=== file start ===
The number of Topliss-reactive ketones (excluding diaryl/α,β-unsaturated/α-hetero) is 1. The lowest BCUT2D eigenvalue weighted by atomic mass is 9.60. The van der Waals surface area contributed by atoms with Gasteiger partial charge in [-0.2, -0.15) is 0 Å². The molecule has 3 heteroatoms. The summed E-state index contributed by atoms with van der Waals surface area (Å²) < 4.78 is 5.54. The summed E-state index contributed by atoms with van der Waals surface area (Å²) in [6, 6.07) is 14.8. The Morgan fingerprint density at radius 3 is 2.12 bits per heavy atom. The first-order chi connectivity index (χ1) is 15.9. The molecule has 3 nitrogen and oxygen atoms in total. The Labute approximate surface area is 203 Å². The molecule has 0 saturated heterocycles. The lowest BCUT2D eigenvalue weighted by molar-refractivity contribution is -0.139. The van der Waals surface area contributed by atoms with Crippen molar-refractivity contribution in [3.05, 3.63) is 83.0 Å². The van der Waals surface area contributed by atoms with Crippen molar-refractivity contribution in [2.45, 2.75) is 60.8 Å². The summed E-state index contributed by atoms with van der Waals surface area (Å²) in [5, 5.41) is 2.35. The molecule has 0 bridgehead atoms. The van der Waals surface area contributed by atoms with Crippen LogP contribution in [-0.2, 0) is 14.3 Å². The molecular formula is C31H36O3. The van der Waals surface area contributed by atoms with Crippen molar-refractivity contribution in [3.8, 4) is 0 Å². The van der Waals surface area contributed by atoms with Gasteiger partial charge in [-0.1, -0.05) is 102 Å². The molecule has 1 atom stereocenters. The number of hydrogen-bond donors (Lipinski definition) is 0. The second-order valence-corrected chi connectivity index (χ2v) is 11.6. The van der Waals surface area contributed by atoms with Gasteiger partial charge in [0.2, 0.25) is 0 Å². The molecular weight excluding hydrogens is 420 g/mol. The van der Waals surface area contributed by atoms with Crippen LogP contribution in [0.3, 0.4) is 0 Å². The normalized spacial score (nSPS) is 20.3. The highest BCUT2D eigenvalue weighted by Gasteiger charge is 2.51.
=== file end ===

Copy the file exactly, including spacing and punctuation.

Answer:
The number of Topliss-reactive ketones (excluding diaryl/α,β-unsaturated/α-hetero) is 1. The lowest BCUT2D eigenvalue weighted by atomic mass is 9.60. The van der Waals surface area contributed by atoms with Gasteiger partial charge in [-0.2, -0.15) is 0 Å². The molecule has 3 heteroatoms. The summed E-state index contributed by atoms with van der Waals surface area (Å²) < 4.78 is 5.54. The summed E-state index contributed by atoms with van der Waals surface area (Å²) in [6, 6.07) is 14.8. The Morgan fingerprint density at radius 3 is 2.12 bits per heavy atom. The first-order chi connectivity index (χ1) is 15.9. The molecule has 3 nitrogen and oxygen atoms in total. The Labute approximate surface area is 203 Å². The molecule has 0 saturated heterocycles. The lowest BCUT2D eigenvalue weighted by molar-refractivity contribution is -0.139. The van der Waals surface area contributed by atoms with Crippen molar-refractivity contribution in [3.05, 3.63) is 83.0 Å². The van der Waals surface area contributed by atoms with Crippen molar-refractivity contribution in [2.45, 2.75) is 60.8 Å². The summed E-state index contributed by atoms with van der Waals surface area (Å²) in [5, 5.41) is 2.35. The molecule has 0 bridgehead atoms. The van der Waals surface area contributed by atoms with Crippen LogP contribution in [-0.2, 0) is 14.3 Å². The molecular formula is C31H36O3. The van der Waals surface area contributed by atoms with Crippen molar-refractivity contribution in [3.8, 4) is 0 Å². The van der Waals surface area contributed by atoms with Gasteiger partial charge in [-0.1, -0.05) is 102 Å². The molecule has 1 atom stereocenters. The number of hydrogen-bond donors (Lipinski definition) is 0. The second-order valence-corrected chi connectivity index (χ2v) is 11.6. The van der Waals surface area contributed by atoms with Gasteiger partial charge in [0.2, 0.25) is 0 Å². The molecular weight excluding hydrogens is 420 g/mol. The van der Waals surface area contributed by atoms with Crippen LogP contribution in [0.3, 0.4) is 0 Å². The normalized spacial score (nSPS) is 20.3. The highest BCUT2D eigenvalue weighted by Gasteiger charge is 2.51.